AFP. 29 January 2002. Southern Indian state agrees to peace talks with
Maoist guerrillas.

HYDERABAD -- The chief minister of the southern Indian state of Andhra
Pradesh on Tuesday said he had "formally decided" to enter into
negotiations for peace talks with Maoist guerrillas.

Chandrababu Naidu told reporters he had decided to accept an offer made
by the outlawed Peoples War Group (PWG) for peace talks.

"I will call an all-party meeting after my return from the United States
in the second week of February. I will discuss things with them and then
decide how to go about it," Naidu said.

Government sources said the chief minister was likely to call the
meeting after February 12.

"We have to listen to the wishes of the people. Our strength comes from
them so we cannot ignore their desire for peace," said Gadar (eds: one
name), a senior idealogue for the PWG.

"The gun is not the only weapon of a revolutionary party. One must
always be ready for talks."

The PWG has announced its readiness to observe a ceasefire from February
to create "the right environment" for a dialogue with the state

They have been waging a two-decade-old campaign against exploitation of
landless farmers and against state policies they say are "anti-poor."

Civil liberties activists said a conducive atmosphere for talks would be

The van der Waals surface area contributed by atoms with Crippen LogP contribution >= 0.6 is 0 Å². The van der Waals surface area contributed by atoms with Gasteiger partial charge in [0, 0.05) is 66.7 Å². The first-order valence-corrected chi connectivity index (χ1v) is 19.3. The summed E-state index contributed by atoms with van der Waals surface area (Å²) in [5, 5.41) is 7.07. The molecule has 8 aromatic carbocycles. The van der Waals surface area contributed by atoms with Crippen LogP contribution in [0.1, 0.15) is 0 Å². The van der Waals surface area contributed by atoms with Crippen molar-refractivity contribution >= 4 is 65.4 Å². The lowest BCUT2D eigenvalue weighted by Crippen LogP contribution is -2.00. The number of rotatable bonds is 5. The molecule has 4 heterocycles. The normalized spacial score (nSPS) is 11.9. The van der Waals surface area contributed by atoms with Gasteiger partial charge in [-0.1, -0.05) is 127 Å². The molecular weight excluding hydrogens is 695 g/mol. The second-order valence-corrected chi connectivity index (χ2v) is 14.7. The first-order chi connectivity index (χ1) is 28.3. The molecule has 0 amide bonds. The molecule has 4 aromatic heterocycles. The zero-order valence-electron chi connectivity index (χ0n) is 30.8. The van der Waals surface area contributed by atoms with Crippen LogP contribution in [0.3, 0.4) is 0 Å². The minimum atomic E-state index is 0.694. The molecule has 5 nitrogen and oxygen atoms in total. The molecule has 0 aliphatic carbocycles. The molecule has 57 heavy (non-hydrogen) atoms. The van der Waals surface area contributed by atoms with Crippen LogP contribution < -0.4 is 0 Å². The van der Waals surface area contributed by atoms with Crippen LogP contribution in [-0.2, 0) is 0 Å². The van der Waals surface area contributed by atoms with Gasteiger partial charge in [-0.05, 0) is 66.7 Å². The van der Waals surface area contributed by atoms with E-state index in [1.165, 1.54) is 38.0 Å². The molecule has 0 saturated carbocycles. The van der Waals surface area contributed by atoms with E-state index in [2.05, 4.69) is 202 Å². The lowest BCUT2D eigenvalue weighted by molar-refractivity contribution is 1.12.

created only if both sides observed restraint.

"Violence should first stop from both sides. The police should also not
target and harass sympathisers of the PWG in the villages," said K.G
Jadhav, a civil liberties activist.

In a bid to put down the left-wing insurgency in Andhra Pradesh, the PWG
was banned two months ago under a new federal Prevention of Terrorism
Ordinance (POTO).

Under POTO, described as draconian by opposition political parties, any
person can be detained on suspicion that he or she may possess
information relating to terrorism.

In attacks over the past couple of months, the PWG blew up three
industrial units, including a dairy plant partly-owned by chief minister

They also dynamited a granite factory belonging to India's junior
defence minister U.V. Krishnam Raju and a coffee-making unit owned by
India's leading Tata group. They also destroyed a Coca-Cola bottling
plant in the state.

In the past year the Maoists have killed 21 politicians and some 50

The guerrillas had earlier threatened to assassinate Naidu who has vowed
to crush insurgency.

. . . . . . . . . . . . . . . . . . . . . . .

Barry Stoller

Reply via email to